Putting our exhibition together (#1)
A while back, one of our regular readers was talking to me about what we were doing and expressed some surprise at what effort is going into this exhibition. He said that he thought we just went out the back and grabbed things to put into cabinets and presto, an exhibition is born. Well, words to that effect. Others have emailed me recently about being interested in what goes into putting our exhibitions together.
The process isn't actually that simple and with about half of this exhibition being devoted to international loans regarding Lawrence, it is even more complex than our normal temporary exhibition process. So, for those of you who might be interested, I will now attempt to outline the key elements of our process thus far. I suspect that it'll take a few posts, based just on my rough notes and there won't be too many relevant images, so if you don't have a deep abiding interest in our process, I suggest you turn away very quickly now and do a crossword puzzle or look at one of our other blogs. My colleagues working on the To Flanders Fields, 1917 exhibition are doing a great job with excellent content, so maybe check that one out.
The early days
Our exhibition program group had discussed the possibility of an exhibition that focussed, at least in part, on T.E. Lawrence in late 2005 and it had been tentatively scheduled for a future date. We also did some early audience research into the awareness of Australian audiences about Lawrence. Interestingly, this research seemed to indicate a pretty low awareness rate for those under 35 years of age. I hope we can turn that around.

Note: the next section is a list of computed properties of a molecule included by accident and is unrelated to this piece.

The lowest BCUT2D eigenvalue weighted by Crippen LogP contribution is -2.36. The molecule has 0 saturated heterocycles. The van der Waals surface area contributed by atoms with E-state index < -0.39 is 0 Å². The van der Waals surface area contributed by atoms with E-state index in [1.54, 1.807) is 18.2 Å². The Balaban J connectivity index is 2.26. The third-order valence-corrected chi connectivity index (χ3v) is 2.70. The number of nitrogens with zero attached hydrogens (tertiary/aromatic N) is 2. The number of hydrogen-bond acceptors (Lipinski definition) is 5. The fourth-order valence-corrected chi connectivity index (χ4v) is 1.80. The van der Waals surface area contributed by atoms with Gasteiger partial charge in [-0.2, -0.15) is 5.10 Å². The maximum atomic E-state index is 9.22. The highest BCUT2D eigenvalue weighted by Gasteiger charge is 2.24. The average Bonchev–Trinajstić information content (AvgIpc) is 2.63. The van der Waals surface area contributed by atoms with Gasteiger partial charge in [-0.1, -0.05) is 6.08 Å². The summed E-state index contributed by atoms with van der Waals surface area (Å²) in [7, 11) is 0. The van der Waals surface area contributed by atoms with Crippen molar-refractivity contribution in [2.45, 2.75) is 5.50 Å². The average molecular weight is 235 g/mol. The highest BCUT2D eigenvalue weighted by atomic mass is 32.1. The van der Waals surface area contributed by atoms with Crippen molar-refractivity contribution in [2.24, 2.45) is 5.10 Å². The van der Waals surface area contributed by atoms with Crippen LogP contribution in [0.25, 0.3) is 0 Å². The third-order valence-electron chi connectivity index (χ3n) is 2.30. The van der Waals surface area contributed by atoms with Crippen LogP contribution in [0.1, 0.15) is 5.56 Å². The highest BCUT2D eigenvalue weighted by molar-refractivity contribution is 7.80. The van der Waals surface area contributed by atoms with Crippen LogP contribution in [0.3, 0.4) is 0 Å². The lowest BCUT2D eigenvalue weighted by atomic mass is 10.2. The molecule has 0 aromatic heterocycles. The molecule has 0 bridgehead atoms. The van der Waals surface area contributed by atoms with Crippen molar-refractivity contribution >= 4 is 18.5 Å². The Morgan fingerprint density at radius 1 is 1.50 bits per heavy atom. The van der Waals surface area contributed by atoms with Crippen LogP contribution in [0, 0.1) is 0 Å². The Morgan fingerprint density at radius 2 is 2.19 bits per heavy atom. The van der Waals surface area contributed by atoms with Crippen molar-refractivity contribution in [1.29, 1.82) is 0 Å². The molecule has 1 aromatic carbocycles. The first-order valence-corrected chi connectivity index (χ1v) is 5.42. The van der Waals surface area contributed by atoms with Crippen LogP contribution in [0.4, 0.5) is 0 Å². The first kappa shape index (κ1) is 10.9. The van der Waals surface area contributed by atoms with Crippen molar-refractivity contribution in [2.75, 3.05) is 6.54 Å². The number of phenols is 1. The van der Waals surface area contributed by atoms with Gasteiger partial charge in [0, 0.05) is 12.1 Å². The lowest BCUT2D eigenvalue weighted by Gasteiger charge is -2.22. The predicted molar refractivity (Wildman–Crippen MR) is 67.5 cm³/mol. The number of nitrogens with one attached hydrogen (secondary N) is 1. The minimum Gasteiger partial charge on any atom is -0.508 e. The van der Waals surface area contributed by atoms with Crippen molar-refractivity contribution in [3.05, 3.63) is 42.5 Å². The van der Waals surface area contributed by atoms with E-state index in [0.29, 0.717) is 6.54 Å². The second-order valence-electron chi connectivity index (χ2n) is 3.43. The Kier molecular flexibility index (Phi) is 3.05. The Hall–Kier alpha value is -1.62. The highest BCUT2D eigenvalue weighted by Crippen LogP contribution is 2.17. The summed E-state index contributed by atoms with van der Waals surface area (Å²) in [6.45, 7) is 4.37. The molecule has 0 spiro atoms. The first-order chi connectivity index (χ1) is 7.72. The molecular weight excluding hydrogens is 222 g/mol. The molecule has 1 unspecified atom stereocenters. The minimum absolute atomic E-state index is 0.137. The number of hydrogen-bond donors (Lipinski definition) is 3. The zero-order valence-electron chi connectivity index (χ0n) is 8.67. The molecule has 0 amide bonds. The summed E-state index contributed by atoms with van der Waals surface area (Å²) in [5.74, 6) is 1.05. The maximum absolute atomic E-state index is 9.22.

Several Memorial staff managed to see the impressive IWM exhibition on Lawrence while travelling in London, including our Director, two Assistant Directors, our Principal Historian and Lola Wilkins, the Head of Art, while she was installing the Memorial's works in Shared Experience. The IWM had managed to put together a comprehensive biographical survey of Lawrence's legend and life. Many items were borrowed from other institutions and private collections specifically for the term of the IWM's exhibition in London, so it was never going to be possible to simply pick up the whole exhibition and put it on in Australia. Some informal discussions followed at a senior level regarding our cooperation with the IWM regarding relevant items from the IWMs exhibition list.
Over the period from late 2005 to early 2006, we put together the current exhibition team for this exhibition. I was given the opportunity to curate the exhibition and Robyn Van Dyk was to assist me. At that stage, the Memorial's Principal Historian, Dr Peter Stanley was to be the historian (he was replaced later in the year by Nigel Steel, due to his other priorities concerning the redevelopment of our post-1945 galleries). Susie Quinn from Gallery Development was our Project Manager and curators were added from each of our collection areas: Dr Janda Gooding from Art; Jane Peek from Military Heraldry & Technology; and Ian Affleck from Photos, Sound & Film. As both Robyn and I work in the Research Centre, we did not need another curator from our collection (official, personal and published records of war) and Robyn picked up most of that research herself. Everyone working on this exhibition is doing so part time in addition to their normal work. Only Robyn and I have had some short periods where we have been put 'offline' to concentrate solely on the exhibition.
Just before Easter in 2006, I was given the chance to go to London and view in detail the IWM's Lawrence exhibition. (I've posted separately about that here and here.) I'd previously read quite a few reports of others who had viewed the exhibition, so I already had a pretty good idea of the items we were most likely to be interested in borrowing.
I returned to Australia and wrote a report on what I thought we needed to seek from the UK as loans for our exhibition. That report was read and agreed internally and I began drafting a series of letters for our Director to send to the heads of various UK institutions and private collections. Those letters introduced our exhibition framework and me as our exhibition's curator and they detailed the items we were interested in borrowing. I then had to return to England a couple of months later to begin loan negotiations. More on what I did during that trip in my next post . . .